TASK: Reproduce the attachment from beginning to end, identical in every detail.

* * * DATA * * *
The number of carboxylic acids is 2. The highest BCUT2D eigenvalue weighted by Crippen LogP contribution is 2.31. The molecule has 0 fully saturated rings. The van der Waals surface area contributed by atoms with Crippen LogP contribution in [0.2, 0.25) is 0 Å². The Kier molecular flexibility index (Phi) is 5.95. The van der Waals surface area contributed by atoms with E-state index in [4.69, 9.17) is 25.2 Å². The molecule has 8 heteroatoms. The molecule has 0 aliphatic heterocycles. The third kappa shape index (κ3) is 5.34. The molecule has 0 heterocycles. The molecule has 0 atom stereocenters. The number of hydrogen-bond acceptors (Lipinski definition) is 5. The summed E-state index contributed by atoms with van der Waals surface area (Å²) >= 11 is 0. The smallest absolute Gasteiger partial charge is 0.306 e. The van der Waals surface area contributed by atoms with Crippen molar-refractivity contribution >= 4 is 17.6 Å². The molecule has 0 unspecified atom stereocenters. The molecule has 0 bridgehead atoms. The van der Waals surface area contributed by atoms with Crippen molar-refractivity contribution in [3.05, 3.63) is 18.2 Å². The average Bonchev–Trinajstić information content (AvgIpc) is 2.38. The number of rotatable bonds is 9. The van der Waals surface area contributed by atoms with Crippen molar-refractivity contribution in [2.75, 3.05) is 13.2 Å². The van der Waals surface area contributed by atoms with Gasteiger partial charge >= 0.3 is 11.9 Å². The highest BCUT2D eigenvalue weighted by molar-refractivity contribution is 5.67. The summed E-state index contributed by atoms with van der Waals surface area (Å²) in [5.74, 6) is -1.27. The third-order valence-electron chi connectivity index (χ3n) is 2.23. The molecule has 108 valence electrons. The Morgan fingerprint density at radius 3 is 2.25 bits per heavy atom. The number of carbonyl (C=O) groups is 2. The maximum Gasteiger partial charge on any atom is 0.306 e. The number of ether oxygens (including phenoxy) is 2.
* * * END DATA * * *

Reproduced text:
The number of carboxylic acids is 2. The highest BCUT2D eigenvalue weighted by Crippen LogP contribution is 2.31. The molecule has 0 fully saturated rings. The van der Waals surface area contributed by atoms with Crippen LogP contribution in [0.2, 0.25) is 0 Å². The Kier molecular flexibility index (Phi) is 5.95. The van der Waals surface area contributed by atoms with E-state index in [4.69, 9.17) is 25.2 Å². The molecule has 8 heteroatoms. The molecule has 0 aliphatic heterocycles. The third kappa shape index (κ3) is 5.34. The molecule has 0 heterocycles. The molecule has 0 atom stereocenters. The number of hydrogen-bond acceptors (Lipinski definition) is 5. The summed E-state index contributed by atoms with van der Waals surface area (Å²) >= 11 is 0. The smallest absolute Gasteiger partial charge is 0.306 e. The van der Waals surface area contributed by atoms with Crippen molar-refractivity contribution >= 4 is 17.6 Å². The molecule has 0 unspecified atom stereocenters. The molecule has 0 bridgehead atoms. The van der Waals surface area contributed by atoms with Crippen molar-refractivity contribution in [3.05, 3.63) is 18.2 Å². The average Bonchev–Trinajstić information content (AvgIpc) is 2.38. The number of rotatable bonds is 9. The van der Waals surface area contributed by atoms with Crippen molar-refractivity contribution in [2.75, 3.05) is 13.2 Å². The van der Waals surface area contributed by atoms with Gasteiger partial charge >= 0.3 is 11.9 Å². The highest BCUT2D eigenvalue weighted by molar-refractivity contribution is 5.67. The summed E-state index contributed by atoms with van der Waals surface area (Å²) in [5.74, 6) is -1.27. The third-order valence-electron chi connectivity index (χ3n) is 2.23. The molecule has 108 valence electrons. The Morgan fingerprint density at radius 3 is 2.25 bits per heavy atom. The number of carbonyl (C=O) groups is 2. The maximum Gasteiger partial charge on any atom is 0.306 e. The number of ether oxygens (including phenoxy) is 2.